Tuesday, July 18, 2017

writing about not writing

Instead, it's like driving through Nebraska -- everything flat and green in all directions and a highway that reaches string-straight-ish to the horizon, though with several 90-degree turns to accommodate the property lines around massive farms... this is the way it has been of late when it comes to writing, that almost-lifelong habit that has stalled. There are ideas, as ever, but they insert themselves sotto voce ... no big deal, more of the same, however bloody and unjust.

Yesterday, for example, seven years of Republican carping about the health care Barack Obama shepherded through Washington -- the Republicans promised to repeal and replace it if elected ... which they were -- came crashing to a halt when two Republican senators withdrew their support from a Republican health care bill meant to replace Obamacare. The current president, Donald Trump had promised in his campaign to get rid of Obamacare. Republicans cheered. But then Trump backed away from his promise when it became apparent his version of healthcare was to give the wealthy more wealth and deprive the needy even further. That, and the fact that something more than 20 million might be caught without healthcare. The Republican bill flopped yesterday and any minute now I expect the Schlockmeister, Trump, to find a way to elude responsibility for failing to deliver on his campaign promise.

For seven years, the Republicans bitched. And now, with both houses of Congress and the presidency in their hip pocket, they can't accomplish anything. Democrats, meanwhile, can't find a message to counter Republican ineptness. Perhaps they are too wrapped up in their gloating.

The effect is wearing. Or anyway it seems like a fog ... like driving through Nebraska.

Simultaneously on the healthcare front, Reuters reports that rural hospitals are closing down and pose increasing health risks.

In Somalia, the internet came back after a three-week absence.
Officials and internet providers attributed the problem to a commercial ship that they said cut an undersea cable.
Major companies reported millions of dollars in revenue losses. University studies were disrupted.
The internet outage also complicated efforts to combat a nationwide drought that has half of the country’s 12 million people in need of assistance.
One single cable and an entire country is thrown into disarray. One single healthcare policy and the gridlock that has described Washington over the last few years is even further gridlocked.

And as I write about all this -- partly as a nod towards an old habit that has been losing steam -- I reckon someone will figure things out ... sort of ... maybe ... but writing about it is strictly a pissing-into-the-wind activity.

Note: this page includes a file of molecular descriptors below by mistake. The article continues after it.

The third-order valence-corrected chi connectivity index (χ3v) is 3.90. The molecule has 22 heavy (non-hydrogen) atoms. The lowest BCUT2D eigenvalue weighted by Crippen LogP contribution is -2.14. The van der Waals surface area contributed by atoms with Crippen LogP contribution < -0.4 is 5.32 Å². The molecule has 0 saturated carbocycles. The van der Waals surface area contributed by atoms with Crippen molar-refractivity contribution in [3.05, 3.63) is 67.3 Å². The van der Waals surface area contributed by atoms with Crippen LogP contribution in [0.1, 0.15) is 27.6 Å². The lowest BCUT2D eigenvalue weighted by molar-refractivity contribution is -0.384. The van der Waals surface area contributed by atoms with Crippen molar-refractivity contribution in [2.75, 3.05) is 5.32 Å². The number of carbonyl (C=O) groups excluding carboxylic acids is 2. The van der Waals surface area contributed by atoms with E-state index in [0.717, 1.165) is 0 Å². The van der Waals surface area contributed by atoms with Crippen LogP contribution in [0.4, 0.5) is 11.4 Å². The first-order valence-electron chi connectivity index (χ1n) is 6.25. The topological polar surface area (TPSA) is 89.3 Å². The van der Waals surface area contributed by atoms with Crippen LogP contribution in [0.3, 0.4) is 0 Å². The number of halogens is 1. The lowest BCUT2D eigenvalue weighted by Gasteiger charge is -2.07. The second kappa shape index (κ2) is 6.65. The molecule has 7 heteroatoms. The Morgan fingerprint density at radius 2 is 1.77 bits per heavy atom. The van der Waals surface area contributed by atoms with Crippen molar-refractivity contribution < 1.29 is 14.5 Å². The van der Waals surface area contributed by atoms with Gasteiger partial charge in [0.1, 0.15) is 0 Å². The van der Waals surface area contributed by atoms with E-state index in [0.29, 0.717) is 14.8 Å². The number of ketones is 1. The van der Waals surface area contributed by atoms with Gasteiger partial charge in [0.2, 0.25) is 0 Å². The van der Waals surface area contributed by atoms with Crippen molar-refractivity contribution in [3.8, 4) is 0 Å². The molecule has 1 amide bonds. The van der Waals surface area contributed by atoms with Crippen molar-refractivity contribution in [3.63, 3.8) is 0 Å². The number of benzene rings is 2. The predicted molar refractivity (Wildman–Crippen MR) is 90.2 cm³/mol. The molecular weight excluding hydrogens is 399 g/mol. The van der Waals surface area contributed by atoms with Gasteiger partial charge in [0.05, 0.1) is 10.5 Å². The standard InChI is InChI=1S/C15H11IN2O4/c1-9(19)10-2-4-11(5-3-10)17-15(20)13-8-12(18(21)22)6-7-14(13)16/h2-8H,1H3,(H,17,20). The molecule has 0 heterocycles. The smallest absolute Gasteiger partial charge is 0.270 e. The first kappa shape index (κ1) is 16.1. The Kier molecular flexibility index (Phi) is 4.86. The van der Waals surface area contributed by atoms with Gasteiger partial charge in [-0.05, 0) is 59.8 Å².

OK ... today I have decided to see if I can make potato salad, an endeavor I have failed at in the past (it never came out as lip-smacking good as I wanted) but will try once again. It's got a lot of wicked stuff I like ... potatoes, mayonnaise, hard-boiled eggs, vinegar, mustard ... at my age, dolorous warnings about cholesterol simply cannot compete with a tasty wickedness.

Beats the diaphanous satisfactions of writing all to hell.


  1. I like to take the basics you describe, but instead of sweet pickle relish as the kids enjoy, i dice dill pickle, bell pepper and black olives into it. Potato salad for adults.

  2. Oh, a little onion too, even a dash of garlic if you like. But the dill pickle and the black olives should dominate.

  3. There seems to be a disconnect. From my occasional visits I thought that you essentially support the Affordable Care Act, but there's some evidence to the contrary. But of late you seem to be cheering for the Republicans to ram it through its repeal and possibly but not necessarily replace it. I don't see much in the way of a discussion of your ideas about health care and how it should be provided in a civilized and essentially prosperous nation such as the US.

    I support the ACA as a stop gap measure towards single payer health care for all. I do not want the Republicans to succeed in destroying the ACA.

    But I believe that you fail to see that in any large "homogeneous" group not everyone is really going to be on the same page, especially in the world of politics. Now that we have had a few years of the ACA combined with a weak economy for the 99% there seems to be tremendous opposition in repealing the ACA for all the real and alleged problems it has.

  4. "I support the ACA as a stop gap measure towards single payer health care for all. I do not want the Republicans to succeed in destroying the ACA."

    Me too. Luckily, I don't think the Republicans have either the coherence or the balls to repeal the Affordable Care Act, however unaffordable it may be.

    1. Don't have a firm handle on the "affordability."
      I get the sense it varies state by state. Whether a given state used "Medicaid expansion" etc.

      My best understanding is that the opposition was always more propaganda than anything substantial and fact based.

  5. BTW Hope your potato salad came out good.

    - You probably shouldn't propagate the misinformation about cholestrol. See http://m.huffpost.com/us/entry/676817